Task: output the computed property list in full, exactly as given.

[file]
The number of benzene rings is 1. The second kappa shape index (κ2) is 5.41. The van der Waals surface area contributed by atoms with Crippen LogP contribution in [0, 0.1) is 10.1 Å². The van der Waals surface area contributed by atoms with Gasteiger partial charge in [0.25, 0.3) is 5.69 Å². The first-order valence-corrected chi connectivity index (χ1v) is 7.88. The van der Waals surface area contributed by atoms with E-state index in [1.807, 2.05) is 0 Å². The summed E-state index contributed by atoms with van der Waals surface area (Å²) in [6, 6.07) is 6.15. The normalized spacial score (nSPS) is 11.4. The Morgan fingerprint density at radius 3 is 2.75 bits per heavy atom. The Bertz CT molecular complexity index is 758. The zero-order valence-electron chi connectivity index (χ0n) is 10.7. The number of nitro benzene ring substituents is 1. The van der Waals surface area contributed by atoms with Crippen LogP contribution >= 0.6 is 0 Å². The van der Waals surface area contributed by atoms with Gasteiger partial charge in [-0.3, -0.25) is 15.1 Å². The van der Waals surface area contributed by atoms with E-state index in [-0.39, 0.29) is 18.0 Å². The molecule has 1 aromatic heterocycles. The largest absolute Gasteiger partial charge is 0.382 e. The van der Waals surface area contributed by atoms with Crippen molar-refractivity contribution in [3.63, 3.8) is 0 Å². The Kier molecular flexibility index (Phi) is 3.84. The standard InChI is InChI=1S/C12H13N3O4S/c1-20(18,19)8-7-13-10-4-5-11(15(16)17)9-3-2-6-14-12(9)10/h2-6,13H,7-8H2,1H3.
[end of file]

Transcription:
The number of benzene rings is 1. The second kappa shape index (κ2) is 5.41. The van der Waals surface area contributed by atoms with Crippen LogP contribution in [0, 0.1) is 10.1 Å². The van der Waals surface area contributed by atoms with Gasteiger partial charge in [0.25, 0.3) is 5.69 Å². The first-order valence-corrected chi connectivity index (χ1v) is 7.88. The van der Waals surface area contributed by atoms with E-state index in [1.807, 2.05) is 0 Å². The summed E-state index contributed by atoms with van der Waals surface area (Å²) in [6, 6.07) is 6.15. The normalized spacial score (nSPS) is 11.4. The Morgan fingerprint density at radius 3 is 2.75 bits per heavy atom. The Bertz CT molecular complexity index is 758. The zero-order valence-electron chi connectivity index (χ0n) is 10.7. The number of nitro benzene ring substituents is 1. The van der Waals surface area contributed by atoms with Crippen LogP contribution >= 0.6 is 0 Å². The van der Waals surface area contributed by atoms with Gasteiger partial charge in [-0.3, -0.25) is 15.1 Å². The van der Waals surface area contributed by atoms with E-state index in [-0.39, 0.29) is 18.0 Å². The molecule has 1 aromatic heterocycles. The largest absolute Gasteiger partial charge is 0.382 e. The van der Waals surface area contributed by atoms with Crippen molar-refractivity contribution in [3.63, 3.8) is 0 Å². The Kier molecular flexibility index (Phi) is 3.84. The standard InChI is InChI=1S/C12H13N3O4S/c1-20(18,19)8-7-13-10-4-5-11(15(16)17)9-3-2-6-14-12(9)10/h2-6,13H,7-8H2,1H3.